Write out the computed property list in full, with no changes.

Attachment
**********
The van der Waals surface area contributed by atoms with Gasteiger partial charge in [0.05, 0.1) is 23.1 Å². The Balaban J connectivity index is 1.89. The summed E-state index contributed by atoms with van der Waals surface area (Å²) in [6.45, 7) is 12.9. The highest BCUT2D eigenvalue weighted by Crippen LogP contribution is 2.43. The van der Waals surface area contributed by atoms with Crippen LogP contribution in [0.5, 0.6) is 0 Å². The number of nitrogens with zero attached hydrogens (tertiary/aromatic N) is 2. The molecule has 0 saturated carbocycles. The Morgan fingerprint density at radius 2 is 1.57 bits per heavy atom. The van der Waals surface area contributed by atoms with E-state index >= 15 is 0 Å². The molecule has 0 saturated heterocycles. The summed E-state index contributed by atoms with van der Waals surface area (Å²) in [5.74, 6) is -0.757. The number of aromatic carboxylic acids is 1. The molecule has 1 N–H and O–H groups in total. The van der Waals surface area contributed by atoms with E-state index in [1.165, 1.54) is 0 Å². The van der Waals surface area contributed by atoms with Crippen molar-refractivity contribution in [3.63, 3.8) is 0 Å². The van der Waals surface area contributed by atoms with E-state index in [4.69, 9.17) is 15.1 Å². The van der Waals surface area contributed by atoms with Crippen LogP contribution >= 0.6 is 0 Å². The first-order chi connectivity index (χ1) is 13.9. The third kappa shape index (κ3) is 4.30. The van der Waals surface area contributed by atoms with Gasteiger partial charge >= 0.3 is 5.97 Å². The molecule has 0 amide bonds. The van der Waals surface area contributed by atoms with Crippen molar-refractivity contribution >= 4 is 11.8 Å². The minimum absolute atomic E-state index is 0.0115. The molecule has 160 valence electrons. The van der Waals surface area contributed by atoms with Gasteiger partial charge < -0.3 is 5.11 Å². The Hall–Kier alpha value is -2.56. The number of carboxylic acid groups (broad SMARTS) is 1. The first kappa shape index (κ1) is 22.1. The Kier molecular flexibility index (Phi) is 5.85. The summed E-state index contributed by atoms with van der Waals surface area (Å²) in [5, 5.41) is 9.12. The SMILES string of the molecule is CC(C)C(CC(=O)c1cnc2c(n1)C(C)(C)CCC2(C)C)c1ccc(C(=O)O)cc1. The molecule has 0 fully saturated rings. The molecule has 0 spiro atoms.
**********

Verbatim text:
The van der Waals surface area contributed by atoms with Gasteiger partial charge in [0.05, 0.1) is 23.1 Å². The Balaban J connectivity index is 1.89. The summed E-state index contributed by atoms with van der Waals surface area (Å²) in [6.45, 7) is 12.9. The highest BCUT2D eigenvalue weighted by Crippen LogP contribution is 2.43. The van der Waals surface area contributed by atoms with Crippen LogP contribution in [0.5, 0.6) is 0 Å². The number of nitrogens with zero attached hydrogens (tertiary/aromatic N) is 2. The molecule has 0 saturated carbocycles. The Morgan fingerprint density at radius 2 is 1.57 bits per heavy atom. The van der Waals surface area contributed by atoms with E-state index >= 15 is 0 Å². The molecule has 0 saturated heterocycles. The summed E-state index contributed by atoms with van der Waals surface area (Å²) in [5.74, 6) is -0.757. The number of aromatic carboxylic acids is 1. The molecule has 1 N–H and O–H groups in total. The van der Waals surface area contributed by atoms with E-state index in [1.165, 1.54) is 0 Å². The van der Waals surface area contributed by atoms with Crippen molar-refractivity contribution in [3.63, 3.8) is 0 Å². The van der Waals surface area contributed by atoms with E-state index in [4.69, 9.17) is 15.1 Å². The van der Waals surface area contributed by atoms with Crippen LogP contribution >= 0.6 is 0 Å². The first-order chi connectivity index (χ1) is 13.9. The third kappa shape index (κ3) is 4.30. The van der Waals surface area contributed by atoms with Gasteiger partial charge >= 0.3 is 5.97 Å². The molecule has 0 amide bonds. The van der Waals surface area contributed by atoms with Crippen molar-refractivity contribution >= 4 is 11.8 Å². The minimum absolute atomic E-state index is 0.0115. The molecule has 160 valence electrons. The van der Waals surface area contributed by atoms with Gasteiger partial charge < -0.3 is 5.11 Å². The Hall–Kier alpha value is -2.56. The number of carboxylic acid groups (broad SMARTS) is 1. The first kappa shape index (κ1) is 22.1. The Kier molecular flexibility index (Phi) is 5.85. The summed E-state index contributed by atoms with van der Waals surface area (Å²) in [5, 5.41) is 9.12. The SMILES string of the molecule is CC(C)C(CC(=O)c1cnc2c(n1)C(C)(C)CCC2(C)C)c1ccc(C(=O)O)cc1. The molecule has 0 fully saturated rings. The molecule has 0 spiro atoms.